March 18, 2011
Microsoft Helps Take Down Leader In Spam Email
Microsoft Corp said on Thursday that it has helped in taking down one of the biggest producers of spam email in a joint effort with federal authorities across the U.S.
The company said its legal action against the operator of the Rustock 'botnet' led to raids across the country on Thursday, which effectively shut the network down.
Tech security bloggers who follow the activities of botnets around the world noticed a sharp dip in spam email coming from the Rustock network, which some say is responsible for almost half of the spam appearing in inboxes.
Microsoft said that it worked with the U.S. Marshals Service to raid hosting providers in seven U.S. cities early on Thursday, including Denver, Dallas, Chicago, Seattle and Columbus.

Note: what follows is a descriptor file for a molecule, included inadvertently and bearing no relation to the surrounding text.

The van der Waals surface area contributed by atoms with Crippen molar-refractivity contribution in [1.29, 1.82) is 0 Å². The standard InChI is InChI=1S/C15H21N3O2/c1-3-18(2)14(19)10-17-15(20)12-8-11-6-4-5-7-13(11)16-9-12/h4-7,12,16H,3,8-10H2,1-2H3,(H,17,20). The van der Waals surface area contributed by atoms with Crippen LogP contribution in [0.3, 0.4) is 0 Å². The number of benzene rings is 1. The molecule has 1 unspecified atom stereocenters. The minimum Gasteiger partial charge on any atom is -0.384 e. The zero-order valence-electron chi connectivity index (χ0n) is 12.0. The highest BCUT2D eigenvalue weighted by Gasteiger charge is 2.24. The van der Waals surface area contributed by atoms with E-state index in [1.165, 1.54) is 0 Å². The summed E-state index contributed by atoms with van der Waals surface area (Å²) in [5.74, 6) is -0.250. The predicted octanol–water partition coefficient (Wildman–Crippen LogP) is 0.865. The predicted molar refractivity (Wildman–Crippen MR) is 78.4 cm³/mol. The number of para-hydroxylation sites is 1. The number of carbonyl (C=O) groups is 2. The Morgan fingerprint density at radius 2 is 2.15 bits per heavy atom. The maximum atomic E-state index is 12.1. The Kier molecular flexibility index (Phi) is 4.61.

"With help from the upstream providers, we successfully severed the IP addresses that controlled the botnet, cutting off communication and disabling it," Richard Boscovich, senior attorney at Microsoft's Digital Crimes Unit in a blog post on Microsoft's site, said in a statement.
"This case and this operation are ongoing and our investigators are now inspecting the evidence gathered from the seizures to learn what we can about the botnet's operations."
The world's largest software company said it believes there may be a million computers infected with Rustock malware, sending out as many as 30 billion spam emails per day.
The Rustock network was responsible for many of the fake lottery scam and pharmaceutical offers that email users have found. Rustock has been said to be capable of sending as many as 30 billion emails per day.
Microsoft said it was working with Internet service providers and response teams around the world to help users get Rustock malware off their machines.
Boscovich said that many of the emails sent by Rustock advertised counterfeit or unapproved knock-off versions of drugs like Viagra.
He said that Rustock was knocked offline on Wednesday when the connection was severed between infected computers and the machines used to give them orders.
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